Lisa Barry: For a minute, I got caught up there thinking, "Yes, we all need that." But that's really--".
Dr. Sharon Gold-Steinberg: Yes.
Lisa Barry: This moment we're talking about therapists who help other people and how they need it as well.
Dr. Sharon Gold-Steinberg: That's right. That's right. These are human needs.
Lisa Barry: Yes, human needs.
Dr. Sharon Gold-Steinberg: But Carryn and I really feel that the helpers and the healers who are doing that for others need to be kind of replenishing their own cup as well. I know that they're not alone.
Lisa Barry: Because at the end of the day, we're all humans, right?
Dr. Sharon Gold-Steinberg: We are all humans. That's right. Even those of us who are professional helpers during the day, we're still humans, and we need care.
Lisa Barry: When you train to be social worker or a therapist, are you not taught how to care for yourself in that process? Is that not part of what you're instructed on?
Dr. Sharon Gold-Steinberg: It is what you're instructed on, and that's very helpful. And yet, Carryn and I feel that too much instruction on this is up to you to do your self-care.
Lisa Barry: Ah.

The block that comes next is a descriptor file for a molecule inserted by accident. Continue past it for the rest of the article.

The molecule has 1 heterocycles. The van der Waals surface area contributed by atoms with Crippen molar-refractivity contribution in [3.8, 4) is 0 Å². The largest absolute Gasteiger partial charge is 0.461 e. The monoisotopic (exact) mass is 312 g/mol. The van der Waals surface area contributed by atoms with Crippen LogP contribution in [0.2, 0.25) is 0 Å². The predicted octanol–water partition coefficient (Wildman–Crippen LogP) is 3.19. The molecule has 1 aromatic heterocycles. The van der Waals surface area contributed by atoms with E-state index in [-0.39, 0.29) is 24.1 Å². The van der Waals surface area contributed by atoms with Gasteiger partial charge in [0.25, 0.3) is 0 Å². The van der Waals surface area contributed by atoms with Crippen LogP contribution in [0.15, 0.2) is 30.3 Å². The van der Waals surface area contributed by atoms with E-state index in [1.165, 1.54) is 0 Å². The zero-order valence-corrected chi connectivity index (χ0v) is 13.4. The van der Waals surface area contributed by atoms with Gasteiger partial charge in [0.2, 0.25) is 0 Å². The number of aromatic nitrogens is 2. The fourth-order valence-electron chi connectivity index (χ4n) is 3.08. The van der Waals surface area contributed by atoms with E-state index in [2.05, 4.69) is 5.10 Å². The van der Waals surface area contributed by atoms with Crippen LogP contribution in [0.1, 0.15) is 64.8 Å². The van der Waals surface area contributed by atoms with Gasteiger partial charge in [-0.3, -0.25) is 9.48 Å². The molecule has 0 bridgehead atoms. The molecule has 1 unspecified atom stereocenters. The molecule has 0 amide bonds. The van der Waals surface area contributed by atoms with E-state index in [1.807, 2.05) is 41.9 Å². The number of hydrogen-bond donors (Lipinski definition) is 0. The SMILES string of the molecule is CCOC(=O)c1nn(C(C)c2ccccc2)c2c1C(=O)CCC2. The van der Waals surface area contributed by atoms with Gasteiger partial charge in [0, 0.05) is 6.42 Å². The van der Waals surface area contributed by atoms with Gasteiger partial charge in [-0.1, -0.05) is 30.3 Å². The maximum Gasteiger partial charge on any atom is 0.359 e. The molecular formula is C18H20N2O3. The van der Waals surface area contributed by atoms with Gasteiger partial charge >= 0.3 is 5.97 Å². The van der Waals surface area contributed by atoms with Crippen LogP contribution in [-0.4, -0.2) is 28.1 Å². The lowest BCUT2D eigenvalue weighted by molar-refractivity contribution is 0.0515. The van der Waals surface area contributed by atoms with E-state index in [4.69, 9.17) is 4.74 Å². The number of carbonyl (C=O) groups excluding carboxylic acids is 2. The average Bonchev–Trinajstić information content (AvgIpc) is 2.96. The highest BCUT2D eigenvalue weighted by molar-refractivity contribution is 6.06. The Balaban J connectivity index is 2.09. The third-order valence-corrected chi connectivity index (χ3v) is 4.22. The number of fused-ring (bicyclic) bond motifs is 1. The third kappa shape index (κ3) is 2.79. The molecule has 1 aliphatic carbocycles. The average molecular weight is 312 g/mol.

Dr. Sharon Gold-Steinberg: There's a little bit of a a not fair message, or that if yes, we all need to do our own self-care, we need to take good care of ourselves to do this work. But I think we also need a community or a village to do it sometimes, and we need ways to be able to do it during our day, as well as this idea that, you know, we can go home at the end of the day and have time to, you know, go to the gym and do yoga and meditation. We don't want it to just be an individual responsibility. You know, we want healers to know they deserve to take in nurturance from other people, whether that's from The Resourced Therapist or their people they turn to for peer supervision or support or the organizations that they work for. We really want to give the message that, yes, self-care is a responsibility, but it's not yours alone.